A film with a title that screams horror, but which isn’t as horrific as the title would lead you to believe. It also leaves you wondering ‘what’ comes at night? Other than Travis’ nightmares, there really isn’t any night time activity.
The film is set in a post apocalyptic world and so, by definition, is actually a horror film. The apocalypse has been caused by a contagious virus which is transmitted via contact with an infected person or animal.
The story centres on a family, headed up by Paul (Joel Edgerton), who have just lost Grandad to the virus. He leaves behind a daughter, grandson and son-in-law….plus his faithful companion, Stanley the dog. The key, I think, is the dog, assumed benign, but is he?
They end up taking in another family, the mother of whom is none other than Elvis’ granddaughter, Riley Keogh.
By throwing the two families together, the film highlights the human condition and its highly suspicious nature. Each family swears they are virus free, yet one of them isn’t, but who is it?
The ‘drama’ is created when Stanley runs away and is then found dead in the house. Stanley is said to have the virus. Stanley bit Paul before he ran off, yet it is the other couple’s son, Andrew, who is blamed for having the virus.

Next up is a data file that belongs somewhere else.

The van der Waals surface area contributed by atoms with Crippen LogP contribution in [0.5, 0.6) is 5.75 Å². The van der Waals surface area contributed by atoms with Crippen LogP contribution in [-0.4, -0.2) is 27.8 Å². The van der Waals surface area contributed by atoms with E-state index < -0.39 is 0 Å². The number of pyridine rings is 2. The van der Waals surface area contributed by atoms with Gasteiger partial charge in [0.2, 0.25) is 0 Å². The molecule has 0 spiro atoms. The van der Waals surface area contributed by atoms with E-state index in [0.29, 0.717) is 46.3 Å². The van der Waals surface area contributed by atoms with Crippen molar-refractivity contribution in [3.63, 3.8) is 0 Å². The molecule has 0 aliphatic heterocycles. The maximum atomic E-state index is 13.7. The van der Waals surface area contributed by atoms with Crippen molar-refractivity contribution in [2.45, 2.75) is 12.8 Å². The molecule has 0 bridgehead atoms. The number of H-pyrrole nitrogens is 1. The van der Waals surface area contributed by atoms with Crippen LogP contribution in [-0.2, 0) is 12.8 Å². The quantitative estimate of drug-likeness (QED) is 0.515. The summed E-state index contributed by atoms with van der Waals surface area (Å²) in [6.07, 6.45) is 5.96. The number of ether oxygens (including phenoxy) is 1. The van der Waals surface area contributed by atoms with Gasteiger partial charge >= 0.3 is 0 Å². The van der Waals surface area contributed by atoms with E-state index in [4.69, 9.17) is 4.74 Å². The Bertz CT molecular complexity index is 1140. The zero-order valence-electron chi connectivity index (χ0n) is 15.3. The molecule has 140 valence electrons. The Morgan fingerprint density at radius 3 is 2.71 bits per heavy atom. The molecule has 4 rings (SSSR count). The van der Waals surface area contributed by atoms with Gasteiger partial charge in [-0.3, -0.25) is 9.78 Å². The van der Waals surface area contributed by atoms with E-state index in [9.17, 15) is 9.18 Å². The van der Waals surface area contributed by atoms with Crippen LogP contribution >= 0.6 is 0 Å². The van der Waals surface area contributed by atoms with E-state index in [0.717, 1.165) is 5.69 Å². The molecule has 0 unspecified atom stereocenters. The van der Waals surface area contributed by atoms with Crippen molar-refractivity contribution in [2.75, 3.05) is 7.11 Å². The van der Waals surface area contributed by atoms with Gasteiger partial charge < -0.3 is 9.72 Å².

It shows how, in a world such as this, it is every man for himself and it shows how difficult it is to trust other human beings. Everyone becomes the enemy; something which The Walking Dead illustrates very well.
This film is very very good. The filmmakers have convinced me of this world and have spun a real story within it. It has a shocking ending and leaves you wondering. For me, though, it did leave too many questions.
Was it all Travis’ dream? Was Andrew the carrier? Was Travis the carrier? Was Paul, who got bitten, the carrier? Was Stanley even sick (makes sense he would be, given he was the Grandfather’s dog).
Go see for yourself as, despite my questions, it is well worth a watch.